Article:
MANKATO — Students from Gustavus Adolphus, Minnesota State, Bethany and South Central College all told variations of the same story: The money coming in is less than the money going out, debt is piling up, but they’re hopeful that their investment in higher education will pay off in the end.
The message was no surprise to Larry Pogemiller, director of the Minnesota Office of Higher Education. Minnesota college students are graduating with an average debt load of about $30,000 — third highest in the nation.
Pogemiller is planning to visit communities across Minnesota this winter and spring, partly to pitch Gov. Mark Dayton’s budget and its $240 million in proposed higher spending for student grants and for the state’s colleges.
But he spent most of his Thursday visit to Minnesota State University — the second stop on his tour — listening to students.
Phil Ochs told Pogemiller about how he’s handling the tuition and fees at South Central College in North Mankato. Ochs said he gets out of bed at 6 a.m., is at school by 7 a.m., goes to his full-time job at a book publishing warehouse after classes and finishes work at 11 p.m.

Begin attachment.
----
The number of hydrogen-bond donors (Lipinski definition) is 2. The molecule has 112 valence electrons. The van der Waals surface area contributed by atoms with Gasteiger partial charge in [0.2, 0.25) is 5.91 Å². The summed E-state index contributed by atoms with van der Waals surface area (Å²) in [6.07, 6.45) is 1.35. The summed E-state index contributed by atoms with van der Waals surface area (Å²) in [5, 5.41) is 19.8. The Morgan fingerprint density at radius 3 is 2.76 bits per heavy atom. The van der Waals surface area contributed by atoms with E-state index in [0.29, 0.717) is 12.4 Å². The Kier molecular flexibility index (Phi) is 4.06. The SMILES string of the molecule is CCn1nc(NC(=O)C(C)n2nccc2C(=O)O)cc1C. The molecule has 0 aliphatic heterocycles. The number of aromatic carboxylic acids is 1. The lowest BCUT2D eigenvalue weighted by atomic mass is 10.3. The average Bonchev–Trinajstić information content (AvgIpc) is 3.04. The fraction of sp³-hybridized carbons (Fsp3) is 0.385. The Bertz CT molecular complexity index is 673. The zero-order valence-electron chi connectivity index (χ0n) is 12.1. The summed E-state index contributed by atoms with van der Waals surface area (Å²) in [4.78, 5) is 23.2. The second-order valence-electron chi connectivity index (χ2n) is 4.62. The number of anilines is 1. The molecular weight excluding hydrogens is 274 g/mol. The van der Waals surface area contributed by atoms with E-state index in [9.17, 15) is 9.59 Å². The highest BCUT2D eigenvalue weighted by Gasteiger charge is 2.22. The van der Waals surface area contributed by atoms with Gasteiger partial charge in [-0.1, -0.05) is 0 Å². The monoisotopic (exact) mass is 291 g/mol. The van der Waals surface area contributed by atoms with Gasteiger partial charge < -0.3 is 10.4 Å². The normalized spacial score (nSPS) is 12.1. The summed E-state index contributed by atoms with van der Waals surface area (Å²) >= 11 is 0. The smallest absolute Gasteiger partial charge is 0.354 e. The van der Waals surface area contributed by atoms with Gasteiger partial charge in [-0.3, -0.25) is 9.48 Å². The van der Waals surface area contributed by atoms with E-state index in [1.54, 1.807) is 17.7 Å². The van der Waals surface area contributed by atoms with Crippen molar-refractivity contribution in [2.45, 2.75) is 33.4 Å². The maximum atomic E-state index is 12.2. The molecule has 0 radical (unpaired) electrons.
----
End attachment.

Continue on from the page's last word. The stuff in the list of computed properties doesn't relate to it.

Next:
“Oh my gosh!” Pogemiller said.
“I’m kind of busy,” said Ochs, who is in the machinist program at SCC. “And I’ve been doing that since I started school.”
Ochs, a Nicollet resident, said he received no government grants last quarter, and he doesn’t want to give up the income from the job he’s held for several years when he knows the college bills will keep coming.
“There’s more than a few of us in our shop alone that are paying out of pocket or with loans,” he said.
Even working 40 hours a week while a full-time student, Ochs figures to be contending with about $15,000 in debt when he finishes the two-year program at SCC.